I recently came back to a MMORPG I abandoned –that’s to say, I used to play– about two years ago. During my prolonged vacation, a lot of new features and content were implemented. Several of them were worth the dimes, while some others were kind of pointless (imho), but all in all they brought a lot of changes and things to explore, especially for someone that’s been away for that long. As a result, I’ve been having fun… temporarily (I know I’ll get bored quite soon). One of the introductions is a loyalty rewards program that grants bonuses to addicted –sorry, I mean loyal– players. The longer you stay, the better the compensations. The game is f2p now (free to play, for those that are not familiar with the jargon, meaning you don’t have to pay a subscription anymore), but if your… fervor extends far beyond the Moon’s orbit, you can still pay the sub, which entitles you to a patron status for even more extra prizes and discounts on the cash shop –the thingy that replaced the ancient subscribo system and is, with all probability, generating a lot more income that the old subs did. The game is still doing quite well judging by, first, the number of players still around (though that may be due to a recent update); second, the number of servers still online, and third, by the loyal players with patron status that seem to be happy with what they get in return.
In a way, we should think the SL premium membership is on par with that MMORPG’s subscription plan. Generally, most SLifers agree the weekly stipend is a nice “reward”, while the yearly payment plan is considered as the best deal of the three available (the other two being monthly or quarterly subs). Some even find the Linden home a wonderful choice in land acquisition, probably because the neighborhoods are surely less of a mess compared to the classic fuglyness of mainland. The rest of the benefits are less appealing, though. For instance, I’ve never visited or had any need for the exclusive sandboxes since becoming a premium member a year ago, nor have I found the live chat with customer support that useful –because the guy at the other end of the communication channel usually knows less than you do about SL mechanics anyway. Maybe for someone running a business they are great, let’s be fair.
From another side, SL rewards are static. While prizes in said MMORPG are more exciting, of increasing quality or value according to the player’s progression, in SL you win nothing for being a longtime loyal member. Actually, oftentimes it’s just the opposite: people start feeling the world is crumbling down, and shortly thereafter are of the opinion that they’ve been paying too much for what they’re getting, in practical terms. That is, in one word, discouraging.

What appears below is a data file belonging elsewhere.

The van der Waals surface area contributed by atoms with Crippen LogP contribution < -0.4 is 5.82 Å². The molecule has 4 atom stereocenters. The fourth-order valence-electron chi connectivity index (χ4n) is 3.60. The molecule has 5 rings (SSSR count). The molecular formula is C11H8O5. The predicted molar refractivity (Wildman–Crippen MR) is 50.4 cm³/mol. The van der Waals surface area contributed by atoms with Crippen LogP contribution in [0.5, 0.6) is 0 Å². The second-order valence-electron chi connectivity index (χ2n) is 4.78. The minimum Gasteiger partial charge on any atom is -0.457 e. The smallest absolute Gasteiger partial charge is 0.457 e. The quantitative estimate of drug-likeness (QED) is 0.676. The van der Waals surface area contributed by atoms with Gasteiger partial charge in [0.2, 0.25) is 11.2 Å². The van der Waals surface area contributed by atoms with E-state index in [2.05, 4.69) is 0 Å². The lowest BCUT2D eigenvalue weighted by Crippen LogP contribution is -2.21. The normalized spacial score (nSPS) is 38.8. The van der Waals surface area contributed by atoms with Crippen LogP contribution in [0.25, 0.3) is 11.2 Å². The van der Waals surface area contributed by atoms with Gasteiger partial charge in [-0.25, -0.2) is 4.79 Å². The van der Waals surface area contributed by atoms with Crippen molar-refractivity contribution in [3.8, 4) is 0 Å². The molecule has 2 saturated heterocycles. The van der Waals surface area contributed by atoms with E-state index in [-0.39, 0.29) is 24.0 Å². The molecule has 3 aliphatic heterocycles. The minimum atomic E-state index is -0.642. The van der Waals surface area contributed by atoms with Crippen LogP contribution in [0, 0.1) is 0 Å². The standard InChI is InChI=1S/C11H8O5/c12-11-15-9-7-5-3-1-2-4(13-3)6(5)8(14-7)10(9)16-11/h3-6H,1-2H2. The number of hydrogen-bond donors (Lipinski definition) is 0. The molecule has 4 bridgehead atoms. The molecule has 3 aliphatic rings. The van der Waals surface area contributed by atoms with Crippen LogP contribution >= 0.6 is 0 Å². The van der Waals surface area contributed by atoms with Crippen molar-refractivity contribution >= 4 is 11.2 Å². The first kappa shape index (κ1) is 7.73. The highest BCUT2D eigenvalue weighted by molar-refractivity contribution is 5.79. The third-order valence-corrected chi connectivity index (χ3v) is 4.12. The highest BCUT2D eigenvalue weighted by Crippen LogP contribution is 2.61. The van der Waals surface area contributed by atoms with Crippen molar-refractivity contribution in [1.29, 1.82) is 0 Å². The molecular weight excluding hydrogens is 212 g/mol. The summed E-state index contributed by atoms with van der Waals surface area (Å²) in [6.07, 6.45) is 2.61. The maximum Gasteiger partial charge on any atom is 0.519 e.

Aside from the weekly stipend, the most notable “benefit” premium membership brings is the right to own land on the so-called mainland. To its favor, I have to highlight that Linden’s continents are the largest continuous landmass in SL, making that a big plus for adventurers of the air, land and sea. No private estate can compare to that. Ok, what else? Well, if you opt to buy land in the mainland, you can skip the administration fee applied to privately owned regions, and pay the rent directly to the Lab. That translates in a few –sometimes insignificant– savings (if any at all, actually), but the drawback on that deal –and one of the reasons behind private estates’ success– is the eternal state of disarray of Linden-managed lands. My guess is that the Lab’s work force consist purely of coders and a few business administrators that know –and care– nothing about public policy planning. Consequently, “their world” is such a melancholic mess that most people with a pinch of aesthetics avoid those regions at any cost. I even heard one time that “eyesore” and “indigestion” were coined in Second Life, but to be honest I’m not sure about that assumption. Yet, while experts elucidate if that’s true or not, the expansiveness of abandoned land keeps growing and chaos dominates mostly everything that remains occupied. When it’s not a kingdom of aberrant privacy screens, it’s the abusive barricade tape-like ban lines, or any other atrocity some masterminds erect –I guess– to a priori honor those that collapse of fright at their unavoidable sight.
Well, I digress… The point is, I think land ownership is one of the key factors to go premium (at least it was for me). On the other hand, a lot of Linden land gets abandoned because the neighborhoods don’t stand to even average community standards and hence they can’t keep or attract residents due to the colossal oddities around them.